A coherent, biblical, pro-gay theology of sex?
Andrew and Giles Goddard (no relation) have been engaged in a series of online discussions on homosexuality. The latest missive from Andrew to Giles is interesting because Andrew has deliberately upped the ante and challenged Giles to reply with a coherent, biblical pro-gay theology.
As you say, ‘we have to start engaging with the more crunchy issue, which is, of course, the place of sexual expression of love within same-gender relationships’. Your sentence at the end of that paragraph is I think the one that has kept haunting me ever since I first read it – ‘I think at the moment the place that I part company with the Church is that whereas I see their sexual expression as integral to the relationship’s godliness the Church sees it as inimical’. I appreciated your honest acknowledgment here that you part company not just with me but with ‘the Church’. I was also astonished at the way in which your soundbite summary captures why this is so crucial – how can the Church hold together and guide people in godliness when some are saying that something is integral to godliness which the Church declares to be inimical to it? We are here facing the stark fact that what you and others see as integral to being God-like in certain relationships, I and others see as embodying a rejection and denial of God’s character and purposes. Expressed like that I think we can see why this really cannot just be classed as ‘adiaphora’, ‘second-order’, somewhere where we can simply agree to differ and follow different practices.
Even more serious is the question of how we are going to resolve this fundamental incompatibility. Do you really mean it when you say (in response to “What are God’s commandments?”) that you answer this only by looking to Jesus and that when you do this you only find two commandments? I would have thought given your commitment to Scripture and the Anglican tradition you might have at least got the number of commandments into double figures! We talked early on – just over a year ago – about the Articles and I was encouraged that you said “I think they’re a neglected resource for the Church of England – I re-read them last year to remind myself of this particular foundational aspect of our Church and was pleased that I could find little to disagree with” I wonder how your reading of Scripture here fits with Article 7 – “The Old Testament is not contrary to the New…Although the Law given from God by Moses, as touching Ceremonies and Rites, do not bind Christian men, nor the Civil precepts thereof ought of necessity to be received in any commonwealth; yet notwithstanding, no Christian man whatsoever is free from the obedience of the Commandments which are called Moral”?
Andrew lays out the historical framework for his challenge. The traditional understanding of human sexuality and sexual practice is on his side, is expressed clearly in the 39 Articles, and that Giles needs to present some good evidence if he wants Anglicans to overturn that.
Your further claim is that you find “no commandments…about the place of sex in same-gender relationships”. This not only ignores the obvious commandments in Leviticus (about which we may talk more I guess) but also the clear warnings of Paul in the New Testament and Jesus’ commandments and teaching about sexual immorality. These, when they are responsibly set and interpreted in historical and cultural context as the words of a first-century Jew and received by us as the words of the incarnate Son of God cannot be understood to say nothing about the place of sex in same-gender relationships.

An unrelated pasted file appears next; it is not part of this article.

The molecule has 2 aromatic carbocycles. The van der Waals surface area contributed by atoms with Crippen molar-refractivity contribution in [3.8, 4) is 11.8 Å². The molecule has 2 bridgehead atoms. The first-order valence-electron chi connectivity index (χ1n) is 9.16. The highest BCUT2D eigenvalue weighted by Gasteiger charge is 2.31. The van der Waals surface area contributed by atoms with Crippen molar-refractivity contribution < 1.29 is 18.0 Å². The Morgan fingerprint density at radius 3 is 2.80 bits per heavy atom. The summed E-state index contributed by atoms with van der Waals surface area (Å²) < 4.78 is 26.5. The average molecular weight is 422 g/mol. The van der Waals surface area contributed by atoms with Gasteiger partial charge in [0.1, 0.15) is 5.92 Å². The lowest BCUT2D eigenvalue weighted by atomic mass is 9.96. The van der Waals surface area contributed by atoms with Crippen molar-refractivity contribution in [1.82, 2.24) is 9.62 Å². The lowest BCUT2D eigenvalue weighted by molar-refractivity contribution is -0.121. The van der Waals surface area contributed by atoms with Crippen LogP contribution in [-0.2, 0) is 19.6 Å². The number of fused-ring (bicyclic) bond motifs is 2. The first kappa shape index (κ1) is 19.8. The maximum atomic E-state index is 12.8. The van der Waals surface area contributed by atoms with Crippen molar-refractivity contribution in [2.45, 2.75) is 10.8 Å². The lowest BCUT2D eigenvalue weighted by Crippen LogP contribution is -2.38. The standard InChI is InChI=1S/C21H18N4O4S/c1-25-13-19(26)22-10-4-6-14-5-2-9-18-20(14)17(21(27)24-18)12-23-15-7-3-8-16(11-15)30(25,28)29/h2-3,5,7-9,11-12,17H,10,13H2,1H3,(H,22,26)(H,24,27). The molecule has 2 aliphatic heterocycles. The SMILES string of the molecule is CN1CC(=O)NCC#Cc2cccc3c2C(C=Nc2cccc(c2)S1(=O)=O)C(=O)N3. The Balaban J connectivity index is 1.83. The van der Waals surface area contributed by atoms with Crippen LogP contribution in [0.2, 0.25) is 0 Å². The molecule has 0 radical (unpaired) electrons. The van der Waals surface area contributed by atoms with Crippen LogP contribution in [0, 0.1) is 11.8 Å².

A true coherent theology of sex is going to have to handle the Levitical passages seriously and with some credibility. You can’t simply dismiss them (which is what "To Set our Hope on Christ" did) – you need to explain what they meant in the 10th century BC and what they would have meant to Jesus.
The case that I think Stephen and you need to make – biblically and theologically – is (1) that there is some structure of relationship between people of the same sex that is, in God’s purposes, equivalent to marriage, (2) that in such relationships there are forms of sexual intimacy between people of the same sex which are equivalent to sexual intimacy between people of the opposite sex in marriage despite the biological differences and lack of procreative capacity, and (3) that such sexual intimacy (though never commended in Scripture and always condemned in Scripture – which itself therefore requires certain hermeneutical and perhaps other moves) is in fact intrinsic to the goodness, holiness, sanctity and godliness of such relationships whereas it would – to pick up your language –be inimical to godliness in any other sort of relationship.
This is the key point. It’s not good enough simply to say that the Bible speaks of graceful love. The BIble also shows explicitly where the boundary of the sexual/erotic expression of that graceful love is between two people of different sexes. In order to have any theological credibility, the pro-gay argument needs to demonstrate a similar clarity for same-sex relationships. If it is unable to do so it should admit as much.
I (and expect many others) am really looking forward to Giles’ reply. Will he step up to the mark and provide that which is called for?